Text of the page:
While there, we took the opportunity to visit the town of Taos, with its thriving artist community.  There are art galleries by the dozen, a source of visual stimulation that we both found fascinating.  I was particularly taken with this painting, ‘Heritage: Taos Pueblo’ by Richard Alan Nichols, which hung in one of them.  Open it in a new window or tab for a larger view – it’s worth it.

Richard Alan Nichols - Heritage - Taos Pueblo - Small

I spent a long time looking at it.  I think I could write two or three chapters of a Western novel, just fleshing out the detail that I can see there, and building a story around it.  At $15,000, it’s never going to grace my walls – we’ve just paid not much more than that for our latest vehicle! – but I’m very glad to have seen it.  My thanks to the gallery owner for permission to photograph it, and use it in my blog posts.

We came home late on Wednesday, very tired after ten days on the road, but happy to have learned and experienced all we did.  I think I’m going to make a point of doing at least one research trip like this every year.  It exposes me to new perspectives, gives me a lot of useful material, and allows me to meet friends and fellow writers.  What’s not to like?

15 thoughts on “Lessons learned during a research trip

  1. The post-CW long-trail cattle drives were absolutely fascinating to research – I brought in a trail drive to Kansas from Texas in Adelsverein: The Harvesting, and then a shorter one from central Texas to the Palo Duro country in The Quivera Trail. And it was amazing to me, that practically everything you ever thought you knew about the long-trail drives from movies and TV shows … is wrong.
    Being a cowboy – or a drover as they were called in the early days – was brutally hard work. Most who worked at it, only did it for five to seven seasons, before taking up something a little less brutal. In The Harvesting, one participant compared it to the army: long stretches of tedium interspersed with back-breaking labor, and the occasional moment of innards-melting terror.

  2. The romance of the past is often overrated when one reflects on the reality of what happened. Interesting read, which further cements my opinion that horse riding through the wilderness is not for the likes of me. 😉

  3. One thing I didn’t know until I was doing some research was that prices for cattle plummeted in July-August-earlySeptember, then rose steadily to peak in January, then steadied until spring and started slowly dropping until the summer crash. Demand for beef decreased markedly in summer because people were eating far more produce, and because of the lack of ways to keep meat fresh in hot weather.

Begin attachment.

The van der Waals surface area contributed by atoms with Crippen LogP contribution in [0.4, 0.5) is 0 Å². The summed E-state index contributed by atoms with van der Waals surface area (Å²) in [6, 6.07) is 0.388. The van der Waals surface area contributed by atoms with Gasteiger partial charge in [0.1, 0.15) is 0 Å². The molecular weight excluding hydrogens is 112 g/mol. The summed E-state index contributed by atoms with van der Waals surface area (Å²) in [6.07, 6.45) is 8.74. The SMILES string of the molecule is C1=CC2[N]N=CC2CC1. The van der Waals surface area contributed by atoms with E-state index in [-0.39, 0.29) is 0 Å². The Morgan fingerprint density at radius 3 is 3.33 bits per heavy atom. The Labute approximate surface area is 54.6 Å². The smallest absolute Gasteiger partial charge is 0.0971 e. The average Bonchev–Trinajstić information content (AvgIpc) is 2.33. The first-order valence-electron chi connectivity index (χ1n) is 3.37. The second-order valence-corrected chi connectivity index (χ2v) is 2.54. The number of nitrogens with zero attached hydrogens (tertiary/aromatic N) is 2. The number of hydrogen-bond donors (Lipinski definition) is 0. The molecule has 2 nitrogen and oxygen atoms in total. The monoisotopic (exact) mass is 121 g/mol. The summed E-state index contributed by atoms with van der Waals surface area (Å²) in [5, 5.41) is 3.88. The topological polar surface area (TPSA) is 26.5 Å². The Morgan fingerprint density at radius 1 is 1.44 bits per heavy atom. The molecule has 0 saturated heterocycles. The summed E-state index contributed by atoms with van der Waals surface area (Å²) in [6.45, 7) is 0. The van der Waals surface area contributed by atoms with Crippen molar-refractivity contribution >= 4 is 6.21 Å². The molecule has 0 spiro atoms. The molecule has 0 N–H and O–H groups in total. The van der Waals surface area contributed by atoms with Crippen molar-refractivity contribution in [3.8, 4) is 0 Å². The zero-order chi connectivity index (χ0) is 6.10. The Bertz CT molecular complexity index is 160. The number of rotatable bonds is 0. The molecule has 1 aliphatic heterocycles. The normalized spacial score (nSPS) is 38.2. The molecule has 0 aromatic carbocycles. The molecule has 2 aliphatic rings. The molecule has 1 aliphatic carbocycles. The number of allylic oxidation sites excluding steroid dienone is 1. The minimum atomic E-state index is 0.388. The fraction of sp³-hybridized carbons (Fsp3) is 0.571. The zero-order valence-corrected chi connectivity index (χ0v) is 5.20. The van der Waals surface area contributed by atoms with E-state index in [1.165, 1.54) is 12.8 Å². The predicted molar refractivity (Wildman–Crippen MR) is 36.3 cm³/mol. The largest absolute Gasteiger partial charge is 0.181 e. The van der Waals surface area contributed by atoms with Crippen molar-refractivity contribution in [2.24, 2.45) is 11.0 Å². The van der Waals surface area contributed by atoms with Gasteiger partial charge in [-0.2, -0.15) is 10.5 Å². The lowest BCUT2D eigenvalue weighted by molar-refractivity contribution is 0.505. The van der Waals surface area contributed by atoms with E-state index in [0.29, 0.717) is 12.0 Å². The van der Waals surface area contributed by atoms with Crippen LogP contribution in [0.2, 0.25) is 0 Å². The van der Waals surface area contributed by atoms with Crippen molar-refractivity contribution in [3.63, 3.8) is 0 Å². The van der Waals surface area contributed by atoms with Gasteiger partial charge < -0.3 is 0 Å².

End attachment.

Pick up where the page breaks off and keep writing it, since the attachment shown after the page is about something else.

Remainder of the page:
Also interesting – until the 1910s, three and four year old cattle were prime beef. After that it shifted to younger animals.

    PS. Don’t forget the importance of the “dead line” in TX and NM.

  4. As a writer it really pays you to keep accurate records and receipts for all expenses related to such research trips as they can be leveraged against future earnings.
    I am of the opinion that you aren’t really a professional writer until you stop treating it like a hobby and accept that you must regard your work as a business.

    1. Tell me about it! We’re doing that, of course. We’ve also formed a LLC this year, to make things easier from an accounting and administrative point of view. With the new corporate tax rate being so much lower than the personal rate, that also makes a lot of sense now.

      1. Yep, figured you and Dot already had that bit nailed, but I’ve seen so many authors get terribly wrapped around the axle when they did really start to earn simply because they never considered the tax implications. You two on the other hand are what I’d consider the poster couple for how to do things the right way.

        1. If that stuff didn’t change so quickly I’d suggest a how-to book. Self-employment in the arts, business basics: Setting up your foundations.

          Like that.

          1. I strongly recommend Kristine Kathryn Rusch’s Freelancer’s Survival Guide. That covers a lot of the basics that many people don’t stop to contemplate (except in hindsight, with regret), without getting into the weeds of tax stuff that changes quickly.

              1. The other good business one is MCA Hogarth’s Business for the Right Brained, which covers a lot of the same of the same ground, some separate topics, and focuses a little more on keeping the artist/writer sane, healthy, happy, and feeding their creativity.

  5. Coming back to Denver from Platteville, I actually looked at the fort that’s on the route (has a weigh station next to it, now). It’s TINY. I know there aren’t a lot of trees in the area, but I think I’d make the effort to build a wall high enough to at least require a ladder to get over.

    On a moonless night, attack from all directions and vault over the wall. Or even stand on your buddies’ backs and shoot over the top. Seems a rather senseless fortification.

    Maybe now that I’ve actually paid attention to it, I’ll stop next time and ask.

    1. During the American occupation of the Philippines, the Jungle Patrol performed a number of assaults on what were described as small forts built deep in the jungle. Assaulting a weak fort or position is not necessarily trivial when the opposition is good and determined.

    2. Never forget that some defenses aren’t apparent from far in the future when you’re looking at historical sites….. such as caltrops sown on the approaches to the fort when the enemy was known to be in the area. Makes sneaking up on a moonless night “interesting”.